\$\begingroup\$ Your IDE will likely generate skeleton javadoc for you (and actually, that belongs on the interface definition, for those methods). I can't speak to the rest of your implementation, but usually end-of-line comments are fairly worthless - they tend to just repeat what code does; comments should be for explaining why, really. Pair should be private, and probably immutable as well - don't worry about getters so much for this type of internal class. \$\endgroup\$ Commented Mar 19, 2013 at 22:43

2 Answers 2


I highly recommend Clean Code: A Handbook of Agile Software Craftsmanship by Robert C. Martin. It's an excellent source of great advice precisely aimed at your questions. The earlier you start, the fewer bad habits you'll need to unlearn later on.


Your line length and whitespace seem okay, though you a little off from Sun's (now Oracle's) Java Style Guide. I always put whitespace around keywords (if, while) and between closing parentheses and opening braces.


Ignoring HashtableB and ST which you've already explained, I would get in the habit of using fully-spelled-out variable names now. They are clearer and help you practice your typing skills. There are a few abbreviations that everyone will understand such as max and min, but they don't make good names by themselves.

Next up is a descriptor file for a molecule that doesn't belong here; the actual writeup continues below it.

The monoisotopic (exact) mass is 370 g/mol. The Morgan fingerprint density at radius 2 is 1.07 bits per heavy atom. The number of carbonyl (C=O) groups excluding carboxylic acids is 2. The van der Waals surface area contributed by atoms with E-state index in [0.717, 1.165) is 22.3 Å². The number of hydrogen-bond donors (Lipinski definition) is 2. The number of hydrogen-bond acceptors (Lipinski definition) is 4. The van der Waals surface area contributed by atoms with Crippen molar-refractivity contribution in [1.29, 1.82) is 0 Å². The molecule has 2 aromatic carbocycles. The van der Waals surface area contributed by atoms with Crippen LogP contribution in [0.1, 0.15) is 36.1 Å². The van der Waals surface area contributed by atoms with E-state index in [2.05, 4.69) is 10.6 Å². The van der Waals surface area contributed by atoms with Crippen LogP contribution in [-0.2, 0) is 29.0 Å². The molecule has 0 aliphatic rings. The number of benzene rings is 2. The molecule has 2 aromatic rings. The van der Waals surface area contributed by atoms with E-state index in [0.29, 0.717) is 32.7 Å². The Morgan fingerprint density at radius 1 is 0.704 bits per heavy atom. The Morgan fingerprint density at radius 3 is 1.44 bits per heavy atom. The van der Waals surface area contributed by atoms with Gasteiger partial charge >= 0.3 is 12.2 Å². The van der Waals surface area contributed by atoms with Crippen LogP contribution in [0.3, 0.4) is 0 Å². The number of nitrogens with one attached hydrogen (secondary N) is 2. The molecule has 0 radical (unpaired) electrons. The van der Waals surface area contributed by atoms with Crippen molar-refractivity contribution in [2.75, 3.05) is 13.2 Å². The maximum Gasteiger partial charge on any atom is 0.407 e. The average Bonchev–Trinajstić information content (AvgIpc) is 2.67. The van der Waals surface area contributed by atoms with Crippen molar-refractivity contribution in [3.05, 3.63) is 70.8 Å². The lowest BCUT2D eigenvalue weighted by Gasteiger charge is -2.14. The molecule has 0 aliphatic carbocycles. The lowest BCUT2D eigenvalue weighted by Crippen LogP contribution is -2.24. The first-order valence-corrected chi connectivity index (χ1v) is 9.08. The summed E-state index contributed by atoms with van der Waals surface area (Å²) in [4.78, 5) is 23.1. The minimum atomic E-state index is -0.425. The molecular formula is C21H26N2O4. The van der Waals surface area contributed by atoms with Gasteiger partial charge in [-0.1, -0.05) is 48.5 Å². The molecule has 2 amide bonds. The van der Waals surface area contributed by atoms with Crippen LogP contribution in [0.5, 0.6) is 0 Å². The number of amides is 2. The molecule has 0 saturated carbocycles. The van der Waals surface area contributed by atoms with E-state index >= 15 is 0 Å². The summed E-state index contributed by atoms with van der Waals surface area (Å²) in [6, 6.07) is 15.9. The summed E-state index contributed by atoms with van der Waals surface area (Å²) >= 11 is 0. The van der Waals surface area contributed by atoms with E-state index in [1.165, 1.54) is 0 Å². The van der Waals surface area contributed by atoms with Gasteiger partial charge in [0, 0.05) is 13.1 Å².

• arr: Are you a pirate?
    Instead of naming the variable based on its type, name it for what it contains such as elements or pairs.
  • cap: Is this a baseball cap?
    Spell this out as capacity.
  • max: Maximum what? Speed? Value?
    Go for clarity with maxSize.
  • resize: Does this always resize?
    No, thus your comment when calling it. Use resizeIfNeeded instead.
  • getAll: All what: keys or values?
    Java's Map interface defines keySet and values.


You can remove a lot of these extraneous comments simply by using more expressive names. One of the main problems with comments is that they aren't compiled or checked for correctness. They can flat out lie to you like "Get the given key" which actually returns the value for the given key. Comments like "Find the key" in a method that by it's name obviously looks for the given key don't add anything.